LOST Multicontributor Collection
"Lost" Multicontributor Collection
One of the most remarkable television series in recent years has been ABC's "Lost." Beginning with an archetypal premise of castaways stranded on an island, the show has evolved into a complex network of obscure connections, esoteric mysteries, literary and pop cultural allusions, and baroque experiments in narrative temporality. The defining feature of the show is its atmosphere of radical suggestibility; the narrative and thematic strands of the story continually run away into hyper-interpretability in a way that invites not only the kind of internet speculation which has flourished around the show, but also the application of more theoretically informed critical examination.
"Lost" has drawn considerable interest from academic circles and has already been the subject of a Blackwell "Lost and Philosophy" volume and a new release from IB Tauris titled "Reading Lost." A major limitation of these texts is that they are out of date by the time they hit the shelves. The most conspicuous feature of "Lost" is its persistently evolving plot, which is continually rewriting itself. In the season that is currently unfolding in March of 2009, the characters are actually going back in time to redefine, if not completely change, what has already happened in the narrative of the show. Print media are poorly equipped to compete with this kind of rapid-fire revisionism.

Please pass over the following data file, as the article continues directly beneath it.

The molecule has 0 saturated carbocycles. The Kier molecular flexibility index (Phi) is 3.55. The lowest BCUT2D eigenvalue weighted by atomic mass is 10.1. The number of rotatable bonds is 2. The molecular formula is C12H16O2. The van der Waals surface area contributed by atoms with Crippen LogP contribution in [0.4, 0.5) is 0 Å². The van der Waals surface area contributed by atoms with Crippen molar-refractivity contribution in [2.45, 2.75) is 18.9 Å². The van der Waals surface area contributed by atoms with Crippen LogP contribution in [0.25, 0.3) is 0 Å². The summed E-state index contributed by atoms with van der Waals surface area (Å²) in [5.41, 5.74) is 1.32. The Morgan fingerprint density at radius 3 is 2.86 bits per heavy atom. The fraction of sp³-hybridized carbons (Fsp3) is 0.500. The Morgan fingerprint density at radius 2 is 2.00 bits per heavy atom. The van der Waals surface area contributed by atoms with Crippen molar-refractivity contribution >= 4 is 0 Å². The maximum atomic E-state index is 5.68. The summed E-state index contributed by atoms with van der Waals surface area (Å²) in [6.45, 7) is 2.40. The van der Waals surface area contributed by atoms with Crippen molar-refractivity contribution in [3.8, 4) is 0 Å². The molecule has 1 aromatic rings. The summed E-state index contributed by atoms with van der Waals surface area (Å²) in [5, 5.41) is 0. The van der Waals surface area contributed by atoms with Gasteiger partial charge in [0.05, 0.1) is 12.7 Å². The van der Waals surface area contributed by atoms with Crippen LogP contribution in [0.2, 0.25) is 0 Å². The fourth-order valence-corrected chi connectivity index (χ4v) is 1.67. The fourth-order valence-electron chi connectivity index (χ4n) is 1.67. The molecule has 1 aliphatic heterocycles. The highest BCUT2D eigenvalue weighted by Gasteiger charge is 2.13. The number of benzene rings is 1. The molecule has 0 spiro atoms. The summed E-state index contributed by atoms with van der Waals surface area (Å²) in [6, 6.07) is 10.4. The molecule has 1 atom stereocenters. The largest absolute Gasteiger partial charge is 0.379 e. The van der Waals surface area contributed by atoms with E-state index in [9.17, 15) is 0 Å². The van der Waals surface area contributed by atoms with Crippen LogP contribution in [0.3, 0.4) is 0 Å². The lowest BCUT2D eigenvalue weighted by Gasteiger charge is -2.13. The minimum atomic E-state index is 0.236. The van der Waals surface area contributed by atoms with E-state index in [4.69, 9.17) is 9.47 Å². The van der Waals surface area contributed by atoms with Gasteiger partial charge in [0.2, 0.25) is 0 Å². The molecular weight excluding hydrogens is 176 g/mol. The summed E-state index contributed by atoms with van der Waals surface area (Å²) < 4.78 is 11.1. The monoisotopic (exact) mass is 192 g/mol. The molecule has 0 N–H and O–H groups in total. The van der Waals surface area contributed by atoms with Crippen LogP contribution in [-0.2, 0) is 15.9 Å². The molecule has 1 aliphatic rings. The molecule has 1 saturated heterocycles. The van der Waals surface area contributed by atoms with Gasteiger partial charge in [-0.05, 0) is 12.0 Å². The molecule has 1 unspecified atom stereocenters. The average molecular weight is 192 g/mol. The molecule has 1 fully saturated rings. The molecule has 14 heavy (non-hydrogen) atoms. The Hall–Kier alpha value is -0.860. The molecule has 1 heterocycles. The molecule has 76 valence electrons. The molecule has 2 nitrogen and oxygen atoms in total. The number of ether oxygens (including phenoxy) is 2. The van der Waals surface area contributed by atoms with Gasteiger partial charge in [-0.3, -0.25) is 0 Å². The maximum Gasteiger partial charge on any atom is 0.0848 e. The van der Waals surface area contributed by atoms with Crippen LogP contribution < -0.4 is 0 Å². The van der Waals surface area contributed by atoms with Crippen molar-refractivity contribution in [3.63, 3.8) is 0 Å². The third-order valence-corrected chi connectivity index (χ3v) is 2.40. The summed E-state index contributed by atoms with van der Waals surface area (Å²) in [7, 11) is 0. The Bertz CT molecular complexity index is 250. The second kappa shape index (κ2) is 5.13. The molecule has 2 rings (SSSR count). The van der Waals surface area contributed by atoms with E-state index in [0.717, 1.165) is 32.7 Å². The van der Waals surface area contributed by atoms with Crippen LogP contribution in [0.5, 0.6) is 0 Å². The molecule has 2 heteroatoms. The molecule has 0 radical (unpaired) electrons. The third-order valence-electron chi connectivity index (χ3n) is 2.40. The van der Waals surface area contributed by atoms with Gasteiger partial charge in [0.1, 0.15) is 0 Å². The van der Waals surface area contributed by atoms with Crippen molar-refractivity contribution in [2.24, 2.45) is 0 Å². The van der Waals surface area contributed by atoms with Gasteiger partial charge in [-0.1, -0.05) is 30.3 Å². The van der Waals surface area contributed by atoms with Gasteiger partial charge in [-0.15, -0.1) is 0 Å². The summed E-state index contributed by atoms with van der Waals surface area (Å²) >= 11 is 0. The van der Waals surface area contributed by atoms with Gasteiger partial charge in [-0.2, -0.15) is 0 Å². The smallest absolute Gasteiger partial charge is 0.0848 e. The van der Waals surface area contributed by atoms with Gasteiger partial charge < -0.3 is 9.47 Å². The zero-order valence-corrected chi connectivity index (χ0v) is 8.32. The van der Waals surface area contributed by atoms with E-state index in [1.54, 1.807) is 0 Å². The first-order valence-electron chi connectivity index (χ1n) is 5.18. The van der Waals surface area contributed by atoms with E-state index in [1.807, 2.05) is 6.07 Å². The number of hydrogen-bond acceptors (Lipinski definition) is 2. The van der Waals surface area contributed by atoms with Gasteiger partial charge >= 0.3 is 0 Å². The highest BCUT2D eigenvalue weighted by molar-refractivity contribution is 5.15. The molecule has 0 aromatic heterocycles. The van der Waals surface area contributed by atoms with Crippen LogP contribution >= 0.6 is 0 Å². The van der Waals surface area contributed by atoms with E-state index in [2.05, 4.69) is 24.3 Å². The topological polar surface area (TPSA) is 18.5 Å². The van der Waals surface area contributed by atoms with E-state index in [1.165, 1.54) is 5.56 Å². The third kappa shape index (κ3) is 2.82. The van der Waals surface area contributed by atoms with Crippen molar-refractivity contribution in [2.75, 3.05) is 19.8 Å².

Unlike most television shows, however, "Lost" is writing toward a conclusion that it has scheduled in advance to arrive in May of 2010. The volume we are compiling for McFarland looks at a publication date around or shortly after that time, to coincide with the finale of the show. This timing not only allows the contributing authors to articulate readings of the show which acknowledge the entire arc of its narrative, but also takes advantage of the public and academic interest which will likely be at its height immediately following the conclusion of the program.
Of particular interest are proposals which consider "Lost" within the background of emerging 21st Century concerns such as:
globalization and its discontents
torture and terrorism
postapocalypticism and posthumanism
magic and technoscience
tribalism and multiculturalism
intertextuality and self-referentiality
"the state of nature" in the postnatural world
the ontological dynamics of communications media
field-based models of signification and narrative.
Send 250-300-word abstracts to Randy Laist, University of Connecticut, firstname.lastname@example.org
Please include with your abstract: your name, affiliation, and postal address.
Deadline: April 30, 2009